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Google: the Teflon Company

The arrogance that is Google knows no bounds. That is because there are barely any consequences for what it does or what its executives say. It is amazing that Google can talk about doing no evil and not get laughed out of the room.

Here is a rundown on recent news: Google was found to be sheltering billions in profits in Bermuda (among other shelters), allowing it to pay a paltry 3.2 percent in corporate tax. Now let's not forget these profits come from co-opting the content of others -- Google, unlike Yahoo and AOL, produces no content whatsoever.

So what does Google get for this behavior? Reports came out that Google chairman Eric Schmidt was offered an Obama Cabinet post (information probably spread by Google) followed by reports that Google chairman Eric Schmidt declined an Obama Cabinet post (information probably spread by Google).

When we don't pay our taxes we lose our houses or go to jail. Google gets offered a key government positions. And you are not going to believe what the job was -- Treasury Secretary. Having Google run the treasury is like having Bernie Madoff watch your wallet.

After letting the world know that Schmidt was offered and declined the treasury post, the chairman was asked about his own company taxes:

"I am very proud of the structure that we set up. We did it based on the incentives that the governments offered us to operate," Schmidt said. "It's called capitalism. We are proudly capitalistic. I'm not confused about this."

Just because Schmidt is technically right about legally avoiding taxes doesn't make it right.

Posted by Doug Barney on 01/07/2013 at 1:19 PM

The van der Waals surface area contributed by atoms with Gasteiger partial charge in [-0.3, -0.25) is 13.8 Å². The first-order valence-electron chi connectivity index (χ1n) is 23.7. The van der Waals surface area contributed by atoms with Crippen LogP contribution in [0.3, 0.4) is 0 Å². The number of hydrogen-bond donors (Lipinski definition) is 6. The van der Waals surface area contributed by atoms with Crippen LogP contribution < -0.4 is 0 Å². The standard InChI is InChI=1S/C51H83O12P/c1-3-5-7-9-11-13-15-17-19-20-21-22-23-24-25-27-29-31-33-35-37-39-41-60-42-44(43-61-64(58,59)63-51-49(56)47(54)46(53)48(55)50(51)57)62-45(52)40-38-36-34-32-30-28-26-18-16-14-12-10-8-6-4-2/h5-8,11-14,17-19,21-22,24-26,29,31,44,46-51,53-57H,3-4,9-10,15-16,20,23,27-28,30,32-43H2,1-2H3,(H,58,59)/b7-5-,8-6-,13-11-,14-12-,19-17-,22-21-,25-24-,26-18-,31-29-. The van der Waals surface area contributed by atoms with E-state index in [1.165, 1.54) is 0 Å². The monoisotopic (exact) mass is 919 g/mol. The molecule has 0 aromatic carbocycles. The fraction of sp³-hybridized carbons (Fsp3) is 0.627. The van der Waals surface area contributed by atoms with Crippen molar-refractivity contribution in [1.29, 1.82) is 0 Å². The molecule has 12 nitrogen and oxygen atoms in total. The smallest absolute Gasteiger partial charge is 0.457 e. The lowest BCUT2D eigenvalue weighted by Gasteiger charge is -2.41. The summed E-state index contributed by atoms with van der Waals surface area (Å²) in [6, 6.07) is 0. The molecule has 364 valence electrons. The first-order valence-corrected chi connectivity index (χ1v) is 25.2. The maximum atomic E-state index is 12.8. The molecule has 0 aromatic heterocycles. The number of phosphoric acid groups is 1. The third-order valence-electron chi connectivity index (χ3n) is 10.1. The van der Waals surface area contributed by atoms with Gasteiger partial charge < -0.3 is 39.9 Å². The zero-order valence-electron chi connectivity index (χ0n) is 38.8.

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Reader Comments:

Sun, Jan 13, 2013 Dan Canada

It's not surprising the huge majority of people who go to your country (artists, entrepreneurs, wide-eyed optimists, criminals and/or future politicians...) do so to make more money than they are making now.

Tue, Jan 8, 2013

All American corporations are holding billions in profits offshore, while they lobby for a tax holiday before repatriating the profits to America. The last time they were granted such a tax holiday most of the money went for stock repurchases and executive bonuses. Very little went for investment or job creation. What a shame.

Mon, Jan 7, 2013

Seriously??!! Hey, Doug - did you take any deductions on last year's tax return? If so, you "legally avoided taxes". How dare you not offer up every single cent wanted by the tax-and-spend Washington types! Is Google arrogant? Absolutely. And so are you for running around trying to stir up class envy of large corporations.

Mon, Jan 7, 2013 Rob San Jose

Don't hate the playa...hate the game...

Mon, Jan 7, 2013

So if Doug is this angry with Google and them paying 3.2%, how angry is he going to get that Apple paid 1.9%, which is lower than they paid the year before. Or is the malice that Eric was offered the job and turned it down. Also, does anyone know what Microsoft, IBM, Oracle, Cisco, SAP and others paid? This isn't new, and its still be being perfected. Just ask Apple.

Mon, Jan 7, 2013 JC Seattle

Google's motto should change from "Do no evil" to "Evil; it's what we do." though taking advantage of the tax laws has nothing to do with it. Taxes, it could be argued, are immoral so paying more than one has to can hardly be considered moral. American taxes in particular are, I believe, squandered on anti-liberty endeavors. Gov't is getting frantic in its efforts to squelch anyone and anything that doesn't adore it so reducing its theft of productive resources can only benefit those not on the dole. Perhaps the gov't should change its motto to "Plunder; it's what we do".

Mon, Jan 7, 2013

Someone is jealous?

Mon, Jan 7, 2013